A Rabbi's World

10/23/2009 | | Special to the Jewish Week | A Rabbi's World

This coming Shabbat, in synagogues around the world, the story of Noah will be read and discussed, as it has been for thousands of years.

The great medieval exegete Rashi famously cited a timeless discussion in the Talmud about just how virtuous Noah really was.  One sage said that it mattered not a whit what generation Noah was born in- he would have stood out as a great man regardless of time and place.  Another differed, and said that had Noah been born, say, in the generation of Abraham, he would not have been seen as exceptional.

10/30/2009 | | Special to the Jewish Week | A Rabbi's World

The title of this blog entry is an intentional riff on the charming and wonderful 

11/06/2009 | | Special to the Jewish Week | A Rabbi's World

I have a friend who’s a plasma physicist.  He’s brilliant- really brilliant- and divides much of his time between the finer points of cold fusion and developing alternative energy sources (may he only succeed!).

When we first met about thirty years ago, this friend, who is Jewish, wasn’t all that into synagogue.  He famously commented to my wife and me that coming to synagogue every Shabbat was sort of like going to the same play every week… same script, same actors, same ending.  Groundhog Day for Jews.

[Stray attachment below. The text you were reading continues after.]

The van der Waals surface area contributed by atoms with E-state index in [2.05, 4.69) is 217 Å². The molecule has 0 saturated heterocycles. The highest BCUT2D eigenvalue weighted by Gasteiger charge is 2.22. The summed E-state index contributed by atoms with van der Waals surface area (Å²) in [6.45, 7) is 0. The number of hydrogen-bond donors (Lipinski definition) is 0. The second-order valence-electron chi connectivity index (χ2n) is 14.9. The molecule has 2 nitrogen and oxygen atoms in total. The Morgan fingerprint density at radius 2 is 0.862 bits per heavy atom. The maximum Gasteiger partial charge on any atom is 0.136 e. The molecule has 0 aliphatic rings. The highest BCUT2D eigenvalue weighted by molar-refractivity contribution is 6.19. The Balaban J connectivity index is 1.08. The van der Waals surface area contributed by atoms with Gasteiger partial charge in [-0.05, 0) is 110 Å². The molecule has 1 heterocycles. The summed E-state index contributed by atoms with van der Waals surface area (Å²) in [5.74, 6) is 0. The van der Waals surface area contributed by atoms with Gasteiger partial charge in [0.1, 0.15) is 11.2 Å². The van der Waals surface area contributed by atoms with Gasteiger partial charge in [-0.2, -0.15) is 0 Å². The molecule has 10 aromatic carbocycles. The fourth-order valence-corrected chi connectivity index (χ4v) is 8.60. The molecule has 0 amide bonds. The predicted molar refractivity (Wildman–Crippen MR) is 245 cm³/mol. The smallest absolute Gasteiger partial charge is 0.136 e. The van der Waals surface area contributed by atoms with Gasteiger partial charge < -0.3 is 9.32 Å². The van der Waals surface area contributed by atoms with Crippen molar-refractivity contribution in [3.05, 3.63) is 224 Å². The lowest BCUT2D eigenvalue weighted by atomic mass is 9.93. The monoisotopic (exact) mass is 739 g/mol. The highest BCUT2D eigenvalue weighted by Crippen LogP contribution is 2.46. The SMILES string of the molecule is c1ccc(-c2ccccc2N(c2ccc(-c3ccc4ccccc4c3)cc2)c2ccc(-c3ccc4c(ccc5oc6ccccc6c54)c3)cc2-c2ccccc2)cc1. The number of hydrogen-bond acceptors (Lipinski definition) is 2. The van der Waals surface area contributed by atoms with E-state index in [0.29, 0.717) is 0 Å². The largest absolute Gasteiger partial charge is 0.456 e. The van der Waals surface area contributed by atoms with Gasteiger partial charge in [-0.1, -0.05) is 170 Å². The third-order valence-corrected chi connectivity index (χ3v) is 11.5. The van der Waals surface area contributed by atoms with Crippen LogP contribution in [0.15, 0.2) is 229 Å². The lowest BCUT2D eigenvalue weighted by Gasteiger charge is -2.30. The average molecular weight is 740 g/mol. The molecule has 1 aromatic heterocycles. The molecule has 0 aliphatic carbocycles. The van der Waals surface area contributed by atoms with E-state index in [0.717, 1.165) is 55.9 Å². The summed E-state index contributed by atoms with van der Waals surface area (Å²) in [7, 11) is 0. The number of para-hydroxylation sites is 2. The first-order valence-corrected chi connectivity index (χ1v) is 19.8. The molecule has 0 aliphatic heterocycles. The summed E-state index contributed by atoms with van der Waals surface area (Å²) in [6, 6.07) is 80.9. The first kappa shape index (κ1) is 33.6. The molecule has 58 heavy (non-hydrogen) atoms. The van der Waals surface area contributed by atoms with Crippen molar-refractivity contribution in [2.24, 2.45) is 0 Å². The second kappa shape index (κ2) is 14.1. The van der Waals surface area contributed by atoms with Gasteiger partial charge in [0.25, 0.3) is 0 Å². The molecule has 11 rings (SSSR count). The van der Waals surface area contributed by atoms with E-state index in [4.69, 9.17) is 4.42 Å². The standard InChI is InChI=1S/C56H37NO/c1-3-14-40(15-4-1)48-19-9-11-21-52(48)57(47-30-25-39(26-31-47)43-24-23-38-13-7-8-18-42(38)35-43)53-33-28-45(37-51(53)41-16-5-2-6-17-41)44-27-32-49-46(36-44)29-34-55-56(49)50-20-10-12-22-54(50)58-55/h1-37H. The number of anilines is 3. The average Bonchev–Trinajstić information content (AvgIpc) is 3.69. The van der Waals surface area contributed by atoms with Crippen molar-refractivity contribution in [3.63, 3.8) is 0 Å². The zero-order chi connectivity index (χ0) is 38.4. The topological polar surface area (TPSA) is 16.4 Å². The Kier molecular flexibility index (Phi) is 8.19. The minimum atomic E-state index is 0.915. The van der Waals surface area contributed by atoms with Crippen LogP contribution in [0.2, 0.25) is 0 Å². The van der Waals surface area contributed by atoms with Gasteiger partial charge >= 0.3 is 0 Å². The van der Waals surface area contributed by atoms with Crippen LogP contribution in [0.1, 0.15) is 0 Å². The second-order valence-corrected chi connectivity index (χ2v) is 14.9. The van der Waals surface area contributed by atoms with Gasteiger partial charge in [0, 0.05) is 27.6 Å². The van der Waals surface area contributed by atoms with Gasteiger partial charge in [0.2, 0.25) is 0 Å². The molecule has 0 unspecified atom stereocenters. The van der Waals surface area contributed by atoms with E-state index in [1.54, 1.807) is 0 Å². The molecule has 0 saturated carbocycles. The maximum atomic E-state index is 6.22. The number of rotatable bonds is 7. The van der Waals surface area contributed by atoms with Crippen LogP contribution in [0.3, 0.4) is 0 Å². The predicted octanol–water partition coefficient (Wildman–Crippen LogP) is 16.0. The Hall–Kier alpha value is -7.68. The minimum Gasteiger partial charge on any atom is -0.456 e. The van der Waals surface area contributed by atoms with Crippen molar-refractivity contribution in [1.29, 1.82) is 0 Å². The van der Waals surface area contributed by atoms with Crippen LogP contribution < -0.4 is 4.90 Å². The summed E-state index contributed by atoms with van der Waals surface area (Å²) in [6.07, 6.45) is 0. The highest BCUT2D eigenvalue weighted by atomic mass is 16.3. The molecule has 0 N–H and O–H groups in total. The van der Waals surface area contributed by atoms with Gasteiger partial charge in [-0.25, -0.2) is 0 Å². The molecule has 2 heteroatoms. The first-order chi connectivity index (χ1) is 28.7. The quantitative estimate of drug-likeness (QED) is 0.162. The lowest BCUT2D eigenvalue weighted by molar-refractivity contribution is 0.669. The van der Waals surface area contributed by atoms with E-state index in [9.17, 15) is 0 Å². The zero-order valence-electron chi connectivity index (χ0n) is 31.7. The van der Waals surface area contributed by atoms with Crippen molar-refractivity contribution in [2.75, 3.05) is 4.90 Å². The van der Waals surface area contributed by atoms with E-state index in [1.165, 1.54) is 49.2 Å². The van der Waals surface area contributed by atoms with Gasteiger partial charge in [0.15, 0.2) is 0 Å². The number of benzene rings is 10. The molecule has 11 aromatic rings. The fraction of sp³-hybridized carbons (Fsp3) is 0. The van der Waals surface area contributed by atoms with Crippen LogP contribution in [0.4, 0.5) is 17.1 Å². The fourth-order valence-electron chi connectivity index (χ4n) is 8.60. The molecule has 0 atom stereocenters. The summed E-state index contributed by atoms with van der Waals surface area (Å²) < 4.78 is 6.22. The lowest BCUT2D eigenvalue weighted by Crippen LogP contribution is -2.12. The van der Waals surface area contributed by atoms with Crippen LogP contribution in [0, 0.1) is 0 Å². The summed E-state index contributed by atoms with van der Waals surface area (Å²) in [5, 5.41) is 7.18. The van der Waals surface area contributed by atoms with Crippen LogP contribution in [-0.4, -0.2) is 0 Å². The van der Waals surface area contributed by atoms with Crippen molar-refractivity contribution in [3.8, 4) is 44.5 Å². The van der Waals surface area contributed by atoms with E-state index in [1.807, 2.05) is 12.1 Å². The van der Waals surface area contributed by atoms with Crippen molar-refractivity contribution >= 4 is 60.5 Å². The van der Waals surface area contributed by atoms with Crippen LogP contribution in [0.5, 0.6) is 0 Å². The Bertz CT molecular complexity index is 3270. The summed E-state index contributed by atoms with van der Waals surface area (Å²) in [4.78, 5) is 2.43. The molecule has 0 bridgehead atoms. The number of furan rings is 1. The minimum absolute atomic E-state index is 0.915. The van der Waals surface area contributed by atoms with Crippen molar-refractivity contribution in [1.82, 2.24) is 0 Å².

11/16/2009 | | Special to the Jewish Week | A Rabbi's World

Did you ever have one of those days where you expect Rod Serling to step out from behind a building while you stand frozen in place and say something like “Picture, if you will, a man…”

I’ve had one of those days, and it’s not over yet.  And I’m trying to figure out whether there’s some larger meaning to it.

11/20/2009 | | Special to the Jewish Week | A Rabbi's World

Once upon a time, when I was a student for the rabbinate, my classmates and I shared many fears about life to come “out there,” but none more than the “living in a fishbowl” syndrome.

11/25/2009 | | Special to the Jewish Week | A Rabbi's World

This past Sunday, as it has for many years, my congregation participated at an interfaith Thanksgiving service, held this year in a major Catholic church here in Forest Hills.

The service had all the elements common to these types of programs- responsive readings, performances by our various church and synagogue choirs, and a careful avoidance of liturgical language and hymns that would be offensive to anyone present.